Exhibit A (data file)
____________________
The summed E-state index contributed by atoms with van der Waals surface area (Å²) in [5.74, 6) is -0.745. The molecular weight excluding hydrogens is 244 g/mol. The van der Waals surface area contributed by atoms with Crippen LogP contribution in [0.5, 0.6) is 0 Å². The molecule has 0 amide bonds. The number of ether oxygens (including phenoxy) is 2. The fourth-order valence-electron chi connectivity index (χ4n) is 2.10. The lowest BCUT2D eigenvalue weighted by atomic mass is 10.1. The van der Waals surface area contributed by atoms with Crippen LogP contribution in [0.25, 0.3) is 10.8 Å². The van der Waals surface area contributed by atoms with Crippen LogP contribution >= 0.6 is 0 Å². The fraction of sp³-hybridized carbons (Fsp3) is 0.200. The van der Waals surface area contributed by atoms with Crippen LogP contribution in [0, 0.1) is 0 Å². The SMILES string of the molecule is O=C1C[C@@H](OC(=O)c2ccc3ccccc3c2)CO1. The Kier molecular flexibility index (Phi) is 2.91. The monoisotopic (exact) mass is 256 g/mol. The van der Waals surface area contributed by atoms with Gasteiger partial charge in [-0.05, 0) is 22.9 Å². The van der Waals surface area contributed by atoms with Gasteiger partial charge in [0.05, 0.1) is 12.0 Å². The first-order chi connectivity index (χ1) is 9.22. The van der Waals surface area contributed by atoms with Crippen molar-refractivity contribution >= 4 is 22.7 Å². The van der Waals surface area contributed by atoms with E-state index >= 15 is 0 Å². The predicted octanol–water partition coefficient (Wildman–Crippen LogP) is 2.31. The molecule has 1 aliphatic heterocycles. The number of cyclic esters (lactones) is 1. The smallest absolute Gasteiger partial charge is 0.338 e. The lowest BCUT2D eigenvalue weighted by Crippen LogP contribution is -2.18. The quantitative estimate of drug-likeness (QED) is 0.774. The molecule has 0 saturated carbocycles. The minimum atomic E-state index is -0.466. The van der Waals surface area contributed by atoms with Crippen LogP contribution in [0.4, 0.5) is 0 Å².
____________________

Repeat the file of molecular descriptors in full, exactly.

The summed E-state index contributed by atoms with van der Waals surface area (Å²) in [5.74, 6) is -0.745. The molecular weight excluding hydrogens is 244 g/mol. The van der Waals surface area contributed by atoms with Crippen LogP contribution in [0.5, 0.6) is 0 Å². The molecule has 0 amide bonds. The number of ether oxygens (including phenoxy) is 2. The fourth-order valence-electron chi connectivity index (χ4n) is 2.10. The lowest BCUT2D eigenvalue weighted by atomic mass is 10.1. The van der Waals surface area contributed by atoms with Crippen LogP contribution in [0.25, 0.3) is 10.8 Å². The van der Waals surface area contributed by atoms with Crippen LogP contribution >= 0.6 is 0 Å². The fraction of sp³-hybridized carbons (Fsp3) is 0.200. The van der Waals surface area contributed by atoms with Crippen LogP contribution in [0, 0.1) is 0 Å². The SMILES string of the molecule is O=C1C[C@@H](OC(=O)c2ccc3ccccc3c2)CO1. The Kier molecular flexibility index (Phi) is 2.91. The monoisotopic (exact) mass is 256 g/mol. The van der Waals surface area contributed by atoms with Gasteiger partial charge in [-0.05, 0) is 22.9 Å². The van der Waals surface area contributed by atoms with Gasteiger partial charge in [0.05, 0.1) is 12.0 Å². The first-order chi connectivity index (χ1) is 9.22. The van der Waals surface area contributed by atoms with Crippen molar-refractivity contribution >= 4 is 22.7 Å². The van der Waals surface area contributed by atoms with E-state index >= 15 is 0 Å². The predicted octanol–water partition coefficient (Wildman–Crippen LogP) is 2.31. The molecule has 1 aliphatic heterocycles. The number of cyclic esters (lactones) is 1. The smallest absolute Gasteiger partial charge is 0.338 e. The lowest BCUT2D eigenvalue weighted by Crippen LogP contribution is -2.18. The quantitative estimate of drug-likeness (QED) is 0.774. The molecule has 0 saturated carbocycles. The minimum atomic E-state index is -0.466. The van der Waals surface area contributed by atoms with Crippen LogP contribution in [0.4, 0.5) is 0 Å².